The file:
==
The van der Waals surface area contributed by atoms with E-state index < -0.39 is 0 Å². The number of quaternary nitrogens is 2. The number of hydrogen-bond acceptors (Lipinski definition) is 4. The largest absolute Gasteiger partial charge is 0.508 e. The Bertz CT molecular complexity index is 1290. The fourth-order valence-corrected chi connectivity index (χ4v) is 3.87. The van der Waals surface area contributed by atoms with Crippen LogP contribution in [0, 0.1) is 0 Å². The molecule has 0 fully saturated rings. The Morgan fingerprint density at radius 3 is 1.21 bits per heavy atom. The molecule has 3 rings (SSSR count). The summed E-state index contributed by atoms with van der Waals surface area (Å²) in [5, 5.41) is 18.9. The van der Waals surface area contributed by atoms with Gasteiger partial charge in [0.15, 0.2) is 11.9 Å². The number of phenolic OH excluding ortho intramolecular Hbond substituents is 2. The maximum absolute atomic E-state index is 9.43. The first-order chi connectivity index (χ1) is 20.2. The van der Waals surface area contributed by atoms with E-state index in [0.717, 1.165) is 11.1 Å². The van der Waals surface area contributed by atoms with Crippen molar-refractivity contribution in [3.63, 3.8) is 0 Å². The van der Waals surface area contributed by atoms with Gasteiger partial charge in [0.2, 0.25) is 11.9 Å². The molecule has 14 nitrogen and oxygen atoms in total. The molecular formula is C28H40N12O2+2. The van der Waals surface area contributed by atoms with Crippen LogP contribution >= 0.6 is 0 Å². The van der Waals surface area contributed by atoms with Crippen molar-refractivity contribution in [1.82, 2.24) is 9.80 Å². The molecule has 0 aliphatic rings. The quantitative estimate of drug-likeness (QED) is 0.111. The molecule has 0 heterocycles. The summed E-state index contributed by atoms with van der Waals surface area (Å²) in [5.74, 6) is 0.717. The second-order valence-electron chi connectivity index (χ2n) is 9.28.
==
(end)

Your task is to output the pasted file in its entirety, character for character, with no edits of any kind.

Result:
The van der Waals surface area contributed by atoms with E-state index < -0.39 is 0 Å². The number of quaternary nitrogens is 2. The number of hydrogen-bond acceptors (Lipinski definition) is 4. The largest absolute Gasteiger partial charge is 0.508 e. The Bertz CT molecular complexity index is 1290. The fourth-order valence-corrected chi connectivity index (χ4v) is 3.87. The van der Waals surface area contributed by atoms with Crippen LogP contribution in [0, 0.1) is 0 Å². The molecule has 0 fully saturated rings. The Morgan fingerprint density at radius 3 is 1.21 bits per heavy atom. The molecule has 3 rings (SSSR count). The summed E-state index contributed by atoms with van der Waals surface area (Å²) in [5, 5.41) is 18.9. The van der Waals surface area contributed by atoms with Gasteiger partial charge in [0.15, 0.2) is 11.9 Å². The number of phenolic OH excluding ortho intramolecular Hbond substituents is 2. The maximum absolute atomic E-state index is 9.43. The first-order chi connectivity index (χ1) is 20.2. The van der Waals surface area contributed by atoms with E-state index in [0.717, 1.165) is 11.1 Å². The van der Waals surface area contributed by atoms with Crippen molar-refractivity contribution in [3.63, 3.8) is 0 Å². The van der Waals surface area contributed by atoms with Gasteiger partial charge in [0.2, 0.25) is 11.9 Å². The molecule has 14 nitrogen and oxygen atoms in total. The molecular formula is C28H40N12O2+2. The van der Waals surface area contributed by atoms with Crippen LogP contribution >= 0.6 is 0 Å². The van der Waals surface area contributed by atoms with Crippen molar-refractivity contribution in [1.82, 2.24) is 9.80 Å². The molecule has 0 aliphatic rings. The quantitative estimate of drug-likeness (QED) is 0.111. The molecule has 0 heterocycles. The summed E-state index contributed by atoms with van der Waals surface area (Å²) in [5.74, 6) is 0.717. The second-order valence-electron chi connectivity index (χ2n) is 9.28.